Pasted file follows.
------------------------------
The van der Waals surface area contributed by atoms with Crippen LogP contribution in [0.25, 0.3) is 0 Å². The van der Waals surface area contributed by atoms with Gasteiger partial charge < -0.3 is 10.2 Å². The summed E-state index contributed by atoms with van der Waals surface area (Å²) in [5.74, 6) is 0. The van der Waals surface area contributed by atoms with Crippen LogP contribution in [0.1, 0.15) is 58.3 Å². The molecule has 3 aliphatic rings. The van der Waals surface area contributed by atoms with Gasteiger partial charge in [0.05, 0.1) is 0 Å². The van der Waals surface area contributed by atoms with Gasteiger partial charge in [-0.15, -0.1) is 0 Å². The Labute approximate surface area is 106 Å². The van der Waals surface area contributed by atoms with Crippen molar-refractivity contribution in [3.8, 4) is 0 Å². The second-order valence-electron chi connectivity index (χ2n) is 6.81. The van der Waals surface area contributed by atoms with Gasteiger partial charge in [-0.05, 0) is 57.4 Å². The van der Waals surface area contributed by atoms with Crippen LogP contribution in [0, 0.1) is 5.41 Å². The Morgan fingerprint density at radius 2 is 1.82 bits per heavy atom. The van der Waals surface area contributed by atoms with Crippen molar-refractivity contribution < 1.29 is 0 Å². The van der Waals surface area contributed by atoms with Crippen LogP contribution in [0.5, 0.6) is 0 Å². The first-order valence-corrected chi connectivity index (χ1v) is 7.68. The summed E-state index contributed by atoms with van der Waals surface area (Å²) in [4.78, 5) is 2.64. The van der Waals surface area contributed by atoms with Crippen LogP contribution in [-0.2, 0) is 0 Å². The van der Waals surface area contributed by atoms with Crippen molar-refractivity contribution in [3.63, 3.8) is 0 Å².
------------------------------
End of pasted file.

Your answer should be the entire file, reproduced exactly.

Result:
The van der Waals surface area contributed by atoms with Crippen LogP contribution in [0.25, 0.3) is 0 Å². The van der Waals surface area contributed by atoms with Gasteiger partial charge < -0.3 is 10.2 Å². The summed E-state index contributed by atoms with van der Waals surface area (Å²) in [5.74, 6) is 0. The van der Waals surface area contributed by atoms with Crippen LogP contribution in [0.1, 0.15) is 58.3 Å². The molecule has 3 aliphatic rings. The van der Waals surface area contributed by atoms with Gasteiger partial charge in [0.05, 0.1) is 0 Å². The van der Waals surface area contributed by atoms with Gasteiger partial charge in [-0.15, -0.1) is 0 Å². The Labute approximate surface area is 106 Å². The van der Waals surface area contributed by atoms with Crippen molar-refractivity contribution in [3.8, 4) is 0 Å². The second-order valence-electron chi connectivity index (χ2n) is 6.81. The van der Waals surface area contributed by atoms with Gasteiger partial charge in [-0.05, 0) is 57.4 Å². The van der Waals surface area contributed by atoms with Crippen LogP contribution in [0, 0.1) is 5.41 Å². The Morgan fingerprint density at radius 2 is 1.82 bits per heavy atom. The van der Waals surface area contributed by atoms with Crippen molar-refractivity contribution < 1.29 is 0 Å². The van der Waals surface area contributed by atoms with Crippen LogP contribution in [0.5, 0.6) is 0 Å². The first-order valence-corrected chi connectivity index (χ1v) is 7.68. The summed E-state index contributed by atoms with van der Waals surface area (Å²) in [4.78, 5) is 2.64. The van der Waals surface area contributed by atoms with Crippen LogP contribution in [-0.2, 0) is 0 Å². The van der Waals surface area contributed by atoms with Crippen molar-refractivity contribution in [3.63, 3.8) is 0 Å².